I haven't been writing much on this blog, but I have been writing. It's been a little slow on the freelance non-fiction front, but my erotic short story collection is moving right along. I'm at the point where I can decide which stories not to include. So that's a good thing. I've been asked a few times what's the theme of the collection. I made a list of the commonalities--food, music, minor Pop culture references, Black/African characters (at least 1 in each story) and of course, sex. I'd like to have a little more "love" in my stories, but I've realized that when someone else reads it, they pick up on the "love" or emotion, even if I don't think I included any. That's my energy coming through on the page. I'm an emotional person. I feel everything and I have the ability to feel what you feel and make you feel what I feel (I know that's empathy, but I felt like being long-winded).
In mid-July, I went to the Harlem Book Fair (HBF), primarily because there were certain talks and workshops I wanted to attend. It was my first time at the event and I did enjoy myself. But I was turned off by all the booths and the folks manning the booths shoving "Urban Fiction" at me. When I see people reading those books on the train, my initial thought is, "Oh, they reading one of those ghetto books." Then I quickly rationalize, "Well, at least they're reading." I can only recall TWO (book) booths that weren't selling that genre of fiction (There were tons of other vendors). Two? In the panel discussion on making a living off your art the topic came up and what it boiled down to is that's what sells. And at some point your art/show becomes a business. By no means were the attendees of the workshop encouraged to write Urban Fiction but it was just an example of the obvious--what sells is what makes money and there will always be someone who will relate to (and buy) your art, so continue to create what works for you (special thanks to Mo Beasley, Mahogany Browne, Brad "Blue" Bathgate and Ebony Washington).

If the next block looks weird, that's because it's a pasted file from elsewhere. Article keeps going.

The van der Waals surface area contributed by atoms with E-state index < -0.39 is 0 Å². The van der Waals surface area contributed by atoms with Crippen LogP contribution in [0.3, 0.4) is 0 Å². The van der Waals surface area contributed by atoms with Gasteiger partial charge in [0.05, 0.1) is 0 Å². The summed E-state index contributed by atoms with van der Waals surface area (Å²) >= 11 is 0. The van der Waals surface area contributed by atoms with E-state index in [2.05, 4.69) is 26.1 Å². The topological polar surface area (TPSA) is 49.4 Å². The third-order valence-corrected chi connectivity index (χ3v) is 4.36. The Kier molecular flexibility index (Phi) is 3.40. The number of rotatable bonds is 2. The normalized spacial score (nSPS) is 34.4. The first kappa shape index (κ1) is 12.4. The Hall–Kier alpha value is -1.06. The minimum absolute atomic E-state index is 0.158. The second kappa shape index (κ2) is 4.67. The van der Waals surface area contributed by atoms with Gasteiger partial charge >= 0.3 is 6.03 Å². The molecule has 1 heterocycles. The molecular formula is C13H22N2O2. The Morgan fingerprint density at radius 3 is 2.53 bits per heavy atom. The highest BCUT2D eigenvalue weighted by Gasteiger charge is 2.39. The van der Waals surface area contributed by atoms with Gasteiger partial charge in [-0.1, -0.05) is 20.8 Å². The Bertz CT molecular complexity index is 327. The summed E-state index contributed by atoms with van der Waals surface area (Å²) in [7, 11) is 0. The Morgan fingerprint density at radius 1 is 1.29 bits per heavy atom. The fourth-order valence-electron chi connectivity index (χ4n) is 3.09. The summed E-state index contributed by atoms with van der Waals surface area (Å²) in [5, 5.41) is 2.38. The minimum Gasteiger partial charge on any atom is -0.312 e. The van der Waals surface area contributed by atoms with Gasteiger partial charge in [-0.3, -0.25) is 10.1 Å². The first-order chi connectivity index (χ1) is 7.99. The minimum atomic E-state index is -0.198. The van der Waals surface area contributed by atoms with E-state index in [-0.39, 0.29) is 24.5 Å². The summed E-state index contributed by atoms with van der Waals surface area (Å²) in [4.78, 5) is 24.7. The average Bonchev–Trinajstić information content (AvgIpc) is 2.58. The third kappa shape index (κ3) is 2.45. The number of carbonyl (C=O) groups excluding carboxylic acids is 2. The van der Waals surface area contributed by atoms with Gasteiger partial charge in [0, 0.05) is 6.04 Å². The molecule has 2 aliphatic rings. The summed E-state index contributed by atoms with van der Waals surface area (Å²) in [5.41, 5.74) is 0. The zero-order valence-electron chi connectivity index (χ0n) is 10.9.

About a week before I went to the HBF, I was doing a rewrite of one of my stories. It's written in the 1st person, male. All of a sudden his new voice became one I was more "familiar" with. The character became more "black" or "urban". Originally, he said things like, "I don't want to sound like a putz..." and "After I took a wiz...". I pride myself on being able to get into any character voice and that was the story told from the POV of a putz. In my rewrite, "breasts" became "tits", "restroom" became "bathroom", "erotic thoughts" became "freaky thoughts". The decision now is which version to include in my book. Which one will sell?
The business side of writing is one I have to become a student of--fast.
I will always be true to myself and write what I want to write, especially when it comes to fiction; write things that make the reader think, feel a connection to the characters, disgust them, make them consider new things, and in the case of erotic stories, arouse them with scenarios they never thought were sexy. Hmm, so I guess that's the primary theme of my collection, I have roughly 1000-2000 words to immerse you in someone else's thoughts, life, bedroom...